"For a $9 billion expenditure, that's a failure we can't tolerate," Brown said at a press conference announcing a crackdown against the notorious Nuestra Familia prison gang.
Brown's criticism focused on Pelican Bay State Prison, where he said gang leaders locked in isolation units were able to pass messages to associates who then used cell phones to transmit orders for murders, drive-by shootings and other gangland-style crimes on streets throughout California. (Authorities say they confiscated some 11,000 cell phones in California prisons last year and earlier this year confiscated a phone being used by convicted serial killer Charles Manson.)
Brown's solution was an "electronic net" over Pelican Bay capable of blocking illicit cell phone calls by inmates while allowing others to pass through.
The state will soon begin experimenting with so-called "managed access" technology at two prisons, at an estimated cost of $1 million per facility
But it seems that in the case of Pelican Bay, the state's highest security and most feared lock-up, Brown may have got his facts wrong.
According to department statistics obtained by California Watch, authorities have confiscated fewer than 12 cell phones from Pelican Bay inmates since 2006, putting the facility at the bottom of the state prison system for illicit cell phones.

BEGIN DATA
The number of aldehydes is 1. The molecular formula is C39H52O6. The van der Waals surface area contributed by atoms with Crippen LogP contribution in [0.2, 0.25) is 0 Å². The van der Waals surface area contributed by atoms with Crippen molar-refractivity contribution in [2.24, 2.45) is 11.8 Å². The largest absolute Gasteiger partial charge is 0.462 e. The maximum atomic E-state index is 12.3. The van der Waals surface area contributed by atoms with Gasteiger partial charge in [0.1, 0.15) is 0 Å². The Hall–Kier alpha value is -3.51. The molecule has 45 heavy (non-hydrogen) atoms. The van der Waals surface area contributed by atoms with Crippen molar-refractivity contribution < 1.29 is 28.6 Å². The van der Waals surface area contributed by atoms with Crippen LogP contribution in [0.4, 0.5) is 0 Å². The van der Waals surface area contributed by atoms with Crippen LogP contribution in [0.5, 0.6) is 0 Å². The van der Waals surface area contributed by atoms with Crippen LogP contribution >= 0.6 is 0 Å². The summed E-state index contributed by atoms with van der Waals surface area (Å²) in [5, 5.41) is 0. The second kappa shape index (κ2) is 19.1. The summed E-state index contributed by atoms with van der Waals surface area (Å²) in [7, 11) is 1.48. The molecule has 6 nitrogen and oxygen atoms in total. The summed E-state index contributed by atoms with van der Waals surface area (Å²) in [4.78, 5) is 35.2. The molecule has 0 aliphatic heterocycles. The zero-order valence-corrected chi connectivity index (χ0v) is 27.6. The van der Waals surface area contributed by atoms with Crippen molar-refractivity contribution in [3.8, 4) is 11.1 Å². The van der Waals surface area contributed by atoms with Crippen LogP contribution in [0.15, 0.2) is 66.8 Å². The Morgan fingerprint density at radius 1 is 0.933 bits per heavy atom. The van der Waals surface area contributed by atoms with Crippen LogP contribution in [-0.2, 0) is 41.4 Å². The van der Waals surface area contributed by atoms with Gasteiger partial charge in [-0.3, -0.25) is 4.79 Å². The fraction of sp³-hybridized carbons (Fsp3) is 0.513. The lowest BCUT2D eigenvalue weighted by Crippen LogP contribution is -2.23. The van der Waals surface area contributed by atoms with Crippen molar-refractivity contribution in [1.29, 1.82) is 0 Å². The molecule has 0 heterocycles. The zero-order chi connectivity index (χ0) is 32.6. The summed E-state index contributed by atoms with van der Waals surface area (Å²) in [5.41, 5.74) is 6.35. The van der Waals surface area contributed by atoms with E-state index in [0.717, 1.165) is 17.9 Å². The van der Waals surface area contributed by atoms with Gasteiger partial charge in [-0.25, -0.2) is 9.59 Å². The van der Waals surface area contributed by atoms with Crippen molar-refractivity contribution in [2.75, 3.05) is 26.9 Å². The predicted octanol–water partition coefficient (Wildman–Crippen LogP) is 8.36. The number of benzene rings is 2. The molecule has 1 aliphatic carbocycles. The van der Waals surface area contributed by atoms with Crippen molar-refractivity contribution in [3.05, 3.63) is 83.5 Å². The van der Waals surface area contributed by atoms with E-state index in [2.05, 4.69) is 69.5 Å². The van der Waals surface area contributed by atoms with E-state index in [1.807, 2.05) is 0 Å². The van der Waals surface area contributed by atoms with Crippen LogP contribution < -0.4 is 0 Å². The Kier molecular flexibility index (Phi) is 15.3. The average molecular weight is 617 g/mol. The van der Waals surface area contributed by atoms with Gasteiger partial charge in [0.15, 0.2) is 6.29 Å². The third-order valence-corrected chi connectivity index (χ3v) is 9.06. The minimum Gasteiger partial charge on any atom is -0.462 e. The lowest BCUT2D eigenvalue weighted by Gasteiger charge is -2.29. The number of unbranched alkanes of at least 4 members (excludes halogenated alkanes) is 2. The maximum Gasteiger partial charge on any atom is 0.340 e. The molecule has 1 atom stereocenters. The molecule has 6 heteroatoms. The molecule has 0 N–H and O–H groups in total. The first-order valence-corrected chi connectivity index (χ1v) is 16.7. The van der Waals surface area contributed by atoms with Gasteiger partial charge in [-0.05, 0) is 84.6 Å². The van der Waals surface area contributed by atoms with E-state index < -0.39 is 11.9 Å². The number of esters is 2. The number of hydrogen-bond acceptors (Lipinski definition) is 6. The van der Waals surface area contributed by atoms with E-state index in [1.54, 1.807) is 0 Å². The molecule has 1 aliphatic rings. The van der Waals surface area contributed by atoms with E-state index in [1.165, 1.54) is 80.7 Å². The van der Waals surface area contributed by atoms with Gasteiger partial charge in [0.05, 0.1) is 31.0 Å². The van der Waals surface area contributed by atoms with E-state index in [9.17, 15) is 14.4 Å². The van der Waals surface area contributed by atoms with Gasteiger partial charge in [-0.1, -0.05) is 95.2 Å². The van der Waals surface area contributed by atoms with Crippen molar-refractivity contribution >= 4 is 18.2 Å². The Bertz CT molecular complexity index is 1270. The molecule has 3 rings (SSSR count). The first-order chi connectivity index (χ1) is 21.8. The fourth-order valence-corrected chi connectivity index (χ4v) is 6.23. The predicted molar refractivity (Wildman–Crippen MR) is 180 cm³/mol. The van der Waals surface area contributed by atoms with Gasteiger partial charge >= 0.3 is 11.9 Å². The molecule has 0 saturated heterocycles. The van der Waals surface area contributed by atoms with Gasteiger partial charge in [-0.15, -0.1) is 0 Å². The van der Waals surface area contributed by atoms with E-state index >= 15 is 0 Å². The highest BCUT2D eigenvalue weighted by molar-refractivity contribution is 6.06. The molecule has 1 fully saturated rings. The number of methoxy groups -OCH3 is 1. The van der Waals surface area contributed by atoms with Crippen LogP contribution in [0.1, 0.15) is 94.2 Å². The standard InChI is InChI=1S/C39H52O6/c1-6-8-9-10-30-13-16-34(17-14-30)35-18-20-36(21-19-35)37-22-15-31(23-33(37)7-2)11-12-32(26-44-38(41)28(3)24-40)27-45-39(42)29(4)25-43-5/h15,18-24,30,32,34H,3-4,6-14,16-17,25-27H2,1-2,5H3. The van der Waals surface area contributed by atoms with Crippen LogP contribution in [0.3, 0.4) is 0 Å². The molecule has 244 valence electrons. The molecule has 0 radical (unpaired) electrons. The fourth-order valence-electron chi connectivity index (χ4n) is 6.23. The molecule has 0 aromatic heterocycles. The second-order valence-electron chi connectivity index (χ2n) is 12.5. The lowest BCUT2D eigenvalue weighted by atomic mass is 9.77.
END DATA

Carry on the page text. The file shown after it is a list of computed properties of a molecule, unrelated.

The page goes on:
Prison spokesman Christopher Acosta says cell phones simply aren't much of a concern at Pelican Bay.
"We haven't had a big problem with the phones like other institutions have," he said.
State officials speculate that Pelican Bay's remote location near the Oregon border means cell phone reception is thin, undercutting the lucrative market for smuggled phones. (They can go for as much as $1,000 in other facilities.)
However, cell phone operators such as Verizon promise full digital coverage to the area around the prison, though it's unclear whether the signal can penetrate the thick concrete walls of the facility.
Officials say Pelican Bay also gets far fewer inmate visitors due to the great distance people have to travel to get to the facility. (The prison is some 700 miles from Los Angeles.)
A third reason could be how the prison is run. A series of court rulings over the years forced Pelican Bay to clean up all aspects of its operations, including security and staff disciplinary rules.
For example, Lt. Acosta proudly describes monthly random staff searches at Pelican Bay, something you hear little about elsewhere in the prison system. And the staff at Pelican Bay is more likely to write up inmates for misconduct than their counterparts at other facilities.
So is an expensive electronic net the solution for rampant cell phone smuggling behind bars, as Gov. Brown suggested?
Probably not, at least for Pelican Bay. As for the other prisons, the state is planning a conference next week to show off the latest in high-tech phone jamming gadgets.
Story courtesy of our media partners at California Watch (A Project of the Center for Investigative Reporting)